Most Big Entertainment Stocks Outperformed the Broader Stock Market in 2010
Going into the new year, several market prognosticators have highlighted that the third year of any presidential term tends to be good for stock markets.
Given the gains of 2010, many media and entertainment experts on Wall Street cite capital returns to shareholders, smart digital plays and some continued improvement in underlying ad trends -- absolute ad revenue may in various cases be down due to the 2010 bump from political and Olympics expenditures -- as likely key drivers for sector stocks in the new year.
“In general, we have a positive view of media and telecom heading into 2011, with particular bias for those companies best positioned to take advantage of the Internet revolution, as well as provide meaningful capital returns,” the Wells Fargo research team said in a recent report. “It appears widely accepted that we are in the midst of a slow and (un)steady recovery, but there is no longer talk of a double-dip recession, consumers are spending, and cars are selling. This leaves us hopefully for 2011, which should be a year in which investors focus more on fundamentals and less on the economic noise.”
The best media and entertainment performers of next year will be those offering shareholder payouts and avoiding business pains from the digital evolution, Miller Tabak analyst David Joyce echoed. “We expect the media stocks with catalysts demonstrating shareholder-friendly moves, and an ability to remain competitive in the face of, and leveraging, the rapidly-evolving digital landscape, to have the best performance in 2011,” he said.
Indeed, a range of Wall Street analysts have made their stock picks for the new year. CBS, cable giant Comcast, which has shown signs of life as of late and could benefit from closing its NBC Universal acquisition in the new year and removing the related stock overhang -- and Cablevision, which analysts like as a bet on strong cable operations and a company that has started to become more shareholder-friendly, are among the stock picks mentioned by more than one of the analysts who were reached or whose reports were reviewed by The Hollywood Reporter, but other names also get mentioned.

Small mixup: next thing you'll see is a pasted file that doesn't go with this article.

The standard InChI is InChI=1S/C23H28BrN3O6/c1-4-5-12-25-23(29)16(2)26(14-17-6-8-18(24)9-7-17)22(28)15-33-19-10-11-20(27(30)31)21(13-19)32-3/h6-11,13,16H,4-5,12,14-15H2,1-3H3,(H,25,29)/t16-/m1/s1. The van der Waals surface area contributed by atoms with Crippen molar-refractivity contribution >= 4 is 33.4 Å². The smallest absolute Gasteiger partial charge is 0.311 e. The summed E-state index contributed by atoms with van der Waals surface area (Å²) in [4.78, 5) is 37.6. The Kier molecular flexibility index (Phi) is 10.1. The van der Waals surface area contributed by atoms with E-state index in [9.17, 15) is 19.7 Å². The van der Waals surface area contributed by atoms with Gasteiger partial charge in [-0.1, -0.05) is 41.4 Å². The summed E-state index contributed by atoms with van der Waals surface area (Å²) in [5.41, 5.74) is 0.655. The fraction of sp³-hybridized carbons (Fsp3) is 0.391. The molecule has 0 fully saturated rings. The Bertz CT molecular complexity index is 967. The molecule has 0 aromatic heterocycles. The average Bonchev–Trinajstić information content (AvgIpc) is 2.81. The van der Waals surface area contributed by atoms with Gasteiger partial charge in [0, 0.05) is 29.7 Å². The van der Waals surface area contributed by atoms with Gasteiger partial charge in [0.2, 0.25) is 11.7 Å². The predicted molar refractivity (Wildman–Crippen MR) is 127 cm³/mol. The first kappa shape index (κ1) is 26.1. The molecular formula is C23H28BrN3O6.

Why do some observers still like CBS despite its outperformance in 2010? Bank of America Merrill Lynch analyst Jessica Reif Cohen recently upgraded the stock from “neutral” to “buy.” “At current levels, we believe CBS risk/reward is skewed positive (upside potential is 3.1 times downside risk), representing a compelling entry point ahead of an improving earnings mix in 2011,” she wrote. “We are bullish on CBS fundamentals due to strong advertising scatter trends, industry-leading television ratings, improved cost structures and growing subscription-based revenue streams.”
Wells Fargo’s Marci Ryvicker also recently wrote that “CBS remains our top pick as we enter 2011 given its exposure to large, national markets (which we believe will continue to outperform local, small markets in both the broadcast television and radio segments) and its dominant network, which continues to attract the greatest number of viewers in all demographics except for 18-34."
Nomura Securities analyst Michael Nathanson has “buy” ratings on Disney, Viacom, CBS and News Corp., but expects the most 2011 upside in the latter two.
Viacom has also received some analyst love as of late amid continuing advertising improvements.
And Barclays Capital analyst Anthony DiClemente has picked Disney as his favorite entertainment stock for the new year. He likes its “high quality asset portfolio. “A best-in-class management team and favorable return of capital policy further enhance the equity story,” he said. “We also anticipate filmed entertainment to outperform, driven by a strong release slate in 2011.”
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